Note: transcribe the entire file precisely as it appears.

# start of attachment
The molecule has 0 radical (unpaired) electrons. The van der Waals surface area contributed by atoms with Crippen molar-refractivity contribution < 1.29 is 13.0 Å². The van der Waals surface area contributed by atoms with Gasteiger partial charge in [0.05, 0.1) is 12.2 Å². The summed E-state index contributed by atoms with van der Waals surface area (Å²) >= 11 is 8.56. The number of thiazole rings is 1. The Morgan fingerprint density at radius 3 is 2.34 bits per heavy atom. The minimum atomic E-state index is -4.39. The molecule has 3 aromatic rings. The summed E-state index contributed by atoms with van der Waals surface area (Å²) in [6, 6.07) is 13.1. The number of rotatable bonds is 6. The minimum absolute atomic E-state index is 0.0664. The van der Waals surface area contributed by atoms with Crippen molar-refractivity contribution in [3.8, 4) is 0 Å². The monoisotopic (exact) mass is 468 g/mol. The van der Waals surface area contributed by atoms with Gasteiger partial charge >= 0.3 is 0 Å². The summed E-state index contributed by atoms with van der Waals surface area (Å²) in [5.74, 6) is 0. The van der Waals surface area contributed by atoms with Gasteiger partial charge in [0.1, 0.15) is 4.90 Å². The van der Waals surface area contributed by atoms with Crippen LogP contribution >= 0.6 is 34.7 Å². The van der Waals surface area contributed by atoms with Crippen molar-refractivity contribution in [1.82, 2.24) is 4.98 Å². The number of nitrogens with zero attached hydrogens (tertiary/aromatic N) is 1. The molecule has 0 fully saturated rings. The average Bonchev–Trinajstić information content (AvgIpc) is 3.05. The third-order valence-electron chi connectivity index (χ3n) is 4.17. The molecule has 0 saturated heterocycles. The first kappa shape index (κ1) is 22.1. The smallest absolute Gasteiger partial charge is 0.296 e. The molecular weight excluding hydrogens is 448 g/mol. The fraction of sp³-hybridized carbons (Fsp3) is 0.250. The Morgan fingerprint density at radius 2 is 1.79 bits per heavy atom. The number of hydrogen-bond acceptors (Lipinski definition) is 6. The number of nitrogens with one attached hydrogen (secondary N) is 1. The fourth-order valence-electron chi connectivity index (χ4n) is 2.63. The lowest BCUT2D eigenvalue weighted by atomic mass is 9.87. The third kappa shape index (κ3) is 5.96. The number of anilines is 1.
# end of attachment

The molecule has 0 radical (unpaired) electrons. The van der Waals surface area contributed by atoms with Crippen molar-refractivity contribution < 1.29 is 13.0 Å². The van der Waals surface area contributed by atoms with Gasteiger partial charge in [0.05, 0.1) is 12.2 Å². The summed E-state index contributed by atoms with van der Waals surface area (Å²) >= 11 is 8.56. The number of thiazole rings is 1. The Morgan fingerprint density at radius 3 is 2.34 bits per heavy atom. The minimum atomic E-state index is -4.39. The molecule has 3 aromatic rings. The summed E-state index contributed by atoms with van der Waals surface area (Å²) in [6, 6.07) is 13.1. The number of rotatable bonds is 6. The minimum absolute atomic E-state index is 0.0664. The van der Waals surface area contributed by atoms with Crippen molar-refractivity contribution in [3.8, 4) is 0 Å². The monoisotopic (exact) mass is 468 g/mol. The van der Waals surface area contributed by atoms with Gasteiger partial charge >= 0.3 is 0 Å². The summed E-state index contributed by atoms with van der Waals surface area (Å²) in [5.74, 6) is 0. The van der Waals surface area contributed by atoms with Gasteiger partial charge in [0.1, 0.15) is 4.90 Å². The van der Waals surface area contributed by atoms with Crippen LogP contribution >= 0.6 is 34.7 Å². The van der Waals surface area contributed by atoms with Crippen molar-refractivity contribution in [1.82, 2.24) is 4.98 Å². The number of nitrogens with zero attached hydrogens (tertiary/aromatic N) is 1. The molecule has 0 fully saturated rings. The average Bonchev–Trinajstić information content (AvgIpc) is 3.05. The third-order valence-electron chi connectivity index (χ3n) is 4.17. The molecule has 0 saturated heterocycles. The first kappa shape index (κ1) is 22.1. The smallest absolute Gasteiger partial charge is 0.296 e. The molecular weight excluding hydrogens is 448 g/mol. The fraction of sp³-hybridized carbons (Fsp3) is 0.250. The Morgan fingerprint density at radius 2 is 1.79 bits per heavy atom. The number of hydrogen-bond acceptors (Lipinski definition) is 6. The number of nitrogens with one attached hydrogen (secondary N) is 1. The fourth-order valence-electron chi connectivity index (χ4n) is 2.63. The lowest BCUT2D eigenvalue weighted by atomic mass is 9.87. The third kappa shape index (κ3) is 5.96. The number of anilines is 1.